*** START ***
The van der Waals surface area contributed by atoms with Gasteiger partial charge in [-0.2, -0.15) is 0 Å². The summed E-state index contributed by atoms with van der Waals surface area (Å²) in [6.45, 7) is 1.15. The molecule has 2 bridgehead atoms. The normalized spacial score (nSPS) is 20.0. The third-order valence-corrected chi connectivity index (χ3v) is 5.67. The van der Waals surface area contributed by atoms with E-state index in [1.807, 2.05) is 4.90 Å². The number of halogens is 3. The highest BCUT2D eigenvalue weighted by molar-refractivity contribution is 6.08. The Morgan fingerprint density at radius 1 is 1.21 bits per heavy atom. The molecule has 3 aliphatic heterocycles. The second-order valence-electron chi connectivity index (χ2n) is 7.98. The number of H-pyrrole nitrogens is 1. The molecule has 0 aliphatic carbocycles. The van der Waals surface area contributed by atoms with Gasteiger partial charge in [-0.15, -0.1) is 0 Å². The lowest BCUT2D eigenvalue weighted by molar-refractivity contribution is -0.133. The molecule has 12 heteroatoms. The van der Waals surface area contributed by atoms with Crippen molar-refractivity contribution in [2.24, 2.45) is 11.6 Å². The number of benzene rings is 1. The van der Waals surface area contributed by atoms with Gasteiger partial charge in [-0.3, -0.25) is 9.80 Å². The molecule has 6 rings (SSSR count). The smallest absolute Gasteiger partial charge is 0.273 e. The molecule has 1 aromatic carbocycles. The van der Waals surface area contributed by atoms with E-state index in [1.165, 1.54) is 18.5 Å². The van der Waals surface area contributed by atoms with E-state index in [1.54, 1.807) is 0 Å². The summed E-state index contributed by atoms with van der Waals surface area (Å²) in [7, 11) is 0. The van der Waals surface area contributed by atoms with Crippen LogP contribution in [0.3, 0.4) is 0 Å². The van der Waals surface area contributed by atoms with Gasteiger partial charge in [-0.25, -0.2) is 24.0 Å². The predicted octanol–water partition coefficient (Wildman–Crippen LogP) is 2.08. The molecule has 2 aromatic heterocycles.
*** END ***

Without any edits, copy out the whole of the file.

The van der Waals surface area contributed by atoms with Gasteiger partial charge in [-0.2, -0.15) is 0 Å². The summed E-state index contributed by atoms with van der Waals surface area (Å²) in [6.45, 7) is 1.15. The molecule has 2 bridgehead atoms. The normalized spacial score (nSPS) is 20.0. The third-order valence-corrected chi connectivity index (χ3v) is 5.67. The van der Waals surface area contributed by atoms with E-state index in [1.807, 2.05) is 4.90 Å². The number of halogens is 3. The highest BCUT2D eigenvalue weighted by molar-refractivity contribution is 6.08. The Morgan fingerprint density at radius 1 is 1.21 bits per heavy atom. The molecule has 3 aliphatic heterocycles. The second-order valence-electron chi connectivity index (χ2n) is 7.98. The number of H-pyrrole nitrogens is 1. The molecule has 0 aliphatic carbocycles. The van der Waals surface area contributed by atoms with Gasteiger partial charge in [-0.15, -0.1) is 0 Å². The lowest BCUT2D eigenvalue weighted by molar-refractivity contribution is -0.133. The molecule has 12 heteroatoms. The van der Waals surface area contributed by atoms with Crippen molar-refractivity contribution in [2.24, 2.45) is 11.6 Å². The number of benzene rings is 1. The van der Waals surface area contributed by atoms with Gasteiger partial charge in [-0.3, -0.25) is 9.80 Å². The molecule has 6 rings (SSSR count). The smallest absolute Gasteiger partial charge is 0.273 e. The molecule has 1 aromatic carbocycles. The van der Waals surface area contributed by atoms with E-state index in [1.165, 1.54) is 18.5 Å². The van der Waals surface area contributed by atoms with E-state index in [1.54, 1.807) is 0 Å². The summed E-state index contributed by atoms with van der Waals surface area (Å²) in [7, 11) is 0. The van der Waals surface area contributed by atoms with Crippen LogP contribution in [0.3, 0.4) is 0 Å². The van der Waals surface area contributed by atoms with Gasteiger partial charge in [-0.25, -0.2) is 24.0 Å². The predicted octanol–water partition coefficient (Wildman–Crippen LogP) is 2.08. The molecule has 2 aromatic heterocycles.